Preview of the NBA Atlantic Division:
2012-13 RECORD: 41-40
After a disappointing 2012-13 season which ended with a first-round exit to the New York Knicks in six games, Danny Ainge and the Boston Celtics decided that it was time for a change.
The first to go was head coach, Doc Rivers. After protracted negotiations for a possible blockbuster trade, the Celtics finally allowed Rivers to join the Los Angeles Clippers and received a future first-round pick as compensation.
Soon to follow were Paul Pierce and Kevin Garnett. Initially reported to be included in the Rivers trade to LA, the two and Jason Terry were eventually traded to the Brooklyn Nets for Gerald Wallace, MarShon Brooks, Kris Humphries, Keith Bogans, Kris Joseph and first-round draft picks in 2014, 2016 and 2018.
With the painful departures out of the way, the Celtics began the equally painful process of rebuilding. First once again was the head coach. Brad Stevens, the renowned college coach who led Butler to two NCAA National Championship games, was the surprise appointment of Ainge to oversee this process.
In the draft, Ainge traded for the 13th pick, Gonzaga forward Kelly Olynyk, who showed promise in Summer League. He will likely compete for playing time with last year’s first-round pick Jared Sullinger when he returns from back surgery. [sc:NBA240banner ]
With Pierce and Garnett gone, the reins of the team will be placed squarely on the hands of Rajon Rondo, who is still recovering from a torn ACL suffered last season. Jeff Green and Avery Bradley will be asked to carry the mantle until Rondo’s return.
Boston will need serviceable minutes from veterans Wallace, Humphries and Brandon Bass in the frontline as the Celtics are without a legitimate starting center. Stevens must also coax points from Jordan Crawford and MarShon Brooks for a Celtics team that was a lowly 24th in Offensive Rating even with Pierce and Garnett.
2012-13 RECORD: 49-33
In their first season in Brooklyn, the Nets went 49-33, the franchise’s most games won since 2006. They claimed the 4 seed in the Eastern Conference, but even with the home court advantage they still lost to the lower seeded Bulls who were without Derrick Rose in seven games.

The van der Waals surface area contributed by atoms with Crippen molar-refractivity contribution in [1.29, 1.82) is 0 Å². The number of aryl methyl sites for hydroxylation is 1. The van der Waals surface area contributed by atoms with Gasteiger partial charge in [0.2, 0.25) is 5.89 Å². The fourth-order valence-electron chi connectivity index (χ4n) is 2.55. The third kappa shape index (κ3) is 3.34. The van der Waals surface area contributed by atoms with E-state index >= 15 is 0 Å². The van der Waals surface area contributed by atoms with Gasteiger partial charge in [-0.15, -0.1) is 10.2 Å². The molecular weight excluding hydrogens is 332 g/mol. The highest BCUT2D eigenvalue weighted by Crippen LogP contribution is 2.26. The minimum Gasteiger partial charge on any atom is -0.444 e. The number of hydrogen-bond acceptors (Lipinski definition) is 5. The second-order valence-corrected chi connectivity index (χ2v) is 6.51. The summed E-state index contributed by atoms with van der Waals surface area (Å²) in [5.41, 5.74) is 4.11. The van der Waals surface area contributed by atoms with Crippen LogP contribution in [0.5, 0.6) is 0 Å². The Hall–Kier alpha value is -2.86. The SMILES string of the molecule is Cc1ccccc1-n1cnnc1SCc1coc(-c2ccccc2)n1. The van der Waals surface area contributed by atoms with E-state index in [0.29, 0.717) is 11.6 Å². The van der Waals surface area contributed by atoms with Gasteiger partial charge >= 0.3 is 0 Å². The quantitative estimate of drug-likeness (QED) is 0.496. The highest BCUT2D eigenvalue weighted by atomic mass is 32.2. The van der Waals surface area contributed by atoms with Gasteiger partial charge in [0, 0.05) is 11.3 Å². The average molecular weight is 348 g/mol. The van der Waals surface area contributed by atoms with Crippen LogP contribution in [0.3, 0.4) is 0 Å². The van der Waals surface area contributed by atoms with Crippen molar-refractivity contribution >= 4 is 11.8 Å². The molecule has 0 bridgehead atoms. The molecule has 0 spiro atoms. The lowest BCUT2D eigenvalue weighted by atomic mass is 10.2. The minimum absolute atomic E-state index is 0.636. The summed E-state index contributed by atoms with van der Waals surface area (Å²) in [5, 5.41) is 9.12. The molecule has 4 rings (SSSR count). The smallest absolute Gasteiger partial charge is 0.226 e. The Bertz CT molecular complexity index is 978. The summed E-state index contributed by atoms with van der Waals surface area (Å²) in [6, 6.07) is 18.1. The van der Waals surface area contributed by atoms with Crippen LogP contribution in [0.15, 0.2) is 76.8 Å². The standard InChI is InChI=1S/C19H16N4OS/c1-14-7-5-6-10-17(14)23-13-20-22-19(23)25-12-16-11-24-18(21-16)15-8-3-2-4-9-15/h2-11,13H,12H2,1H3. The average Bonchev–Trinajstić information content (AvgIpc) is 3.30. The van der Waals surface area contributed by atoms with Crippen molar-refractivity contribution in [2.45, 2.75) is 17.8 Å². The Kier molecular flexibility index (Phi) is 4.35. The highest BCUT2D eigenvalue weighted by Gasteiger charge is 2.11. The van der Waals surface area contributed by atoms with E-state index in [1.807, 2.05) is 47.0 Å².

This offseason, they were provided an opportunity to get better, and owner Mikhail Prokohorov seized it. The Nets acquired future Hall of Fame forwards Kevin Garnett and Paul Pierce and reserve guard Jason Terry in a blockbuster trade with the Boston Celtics for Gerald Wallace, MarShon Brooks, Kris Humphries, Keith Bogans, Kris Joseph and first-round draft picks in 2014, 2016 and 2018.
Pierce and Garnett will join Brook Lopez, Joe Johnson and Deron Williams to form the Nets’ formidable starting line-up. Despite their age, Pierce and Garnett are still very much capable of being contributors.
[sc:Other240banner ]Pierce, 35, averaged close to 19 points and 6 rebounds in 33 minutes last season as he carried the Celtics when Rajon Rondo went down to injury. While he has proven he still can, Pierce probably won’t be asked to carry a major burden offensively, especially with the presence of Williams and Johnson in the perimeter.
Garnett, now 37 and diminished physically, will derive most of his value on the defensive end, where he was the invaluable focal point for the Celtics since 2008. Garnett shouldn’t be expected to score or play heavy minutes given his advancing years.
Backing up Garnett and the rest of the starting line-up will be Andray Blatche, Reggie Evans, Andrei Kirilenko and Jason Terry.
The addition of Pierce and Garnett has made the Nets fashionable picks in the East. They are -160 favorites to take the Atlantic Division from their New York neighbors and +1000 to win their first NBA Championship.
The person tasked to lead this team to playoff success is recently retired, former Nets legend Jason Kidd. Kidd’s appointment is obviously a major gamble for this team that expects to contend for the title. How he performs and how this veteran team responds to him are arguably the biggest unknowns for the Nets this year.
2012-13 RECORD: 34-48
After making the playoffs in each of the last two seasons, the Philadelphia 76ers regressed under head coach Doug Collins’ third season, finishing ninth in the East at 34-48. A major factor in the Sixers’ poor play was the season-long absence of Andrew Bynum, whom the Sixers acquired in the trade which sent Dwight Howard to the Lakers. Collins resigned as coach in April.
Enter new Sixers GM Sam Hinkie. Before heading to Philadelphia, Hinkie was Daryl Morey’s vice president in Houston and is one of the advocates of advanced statistics and analytics in the NBA.
Hinkie made an immediate impact on the franchise during his first draft, trading away All-Star point guard Jrue Holiday to the New Orleans Hornets for the Hornets’ no. 6 pick, which became Nerlens Noel, and a 2014 first round pick. And with their own pick, the Sixers selected 6-foot-6 point guard Michael Carter-Williams 11th overall.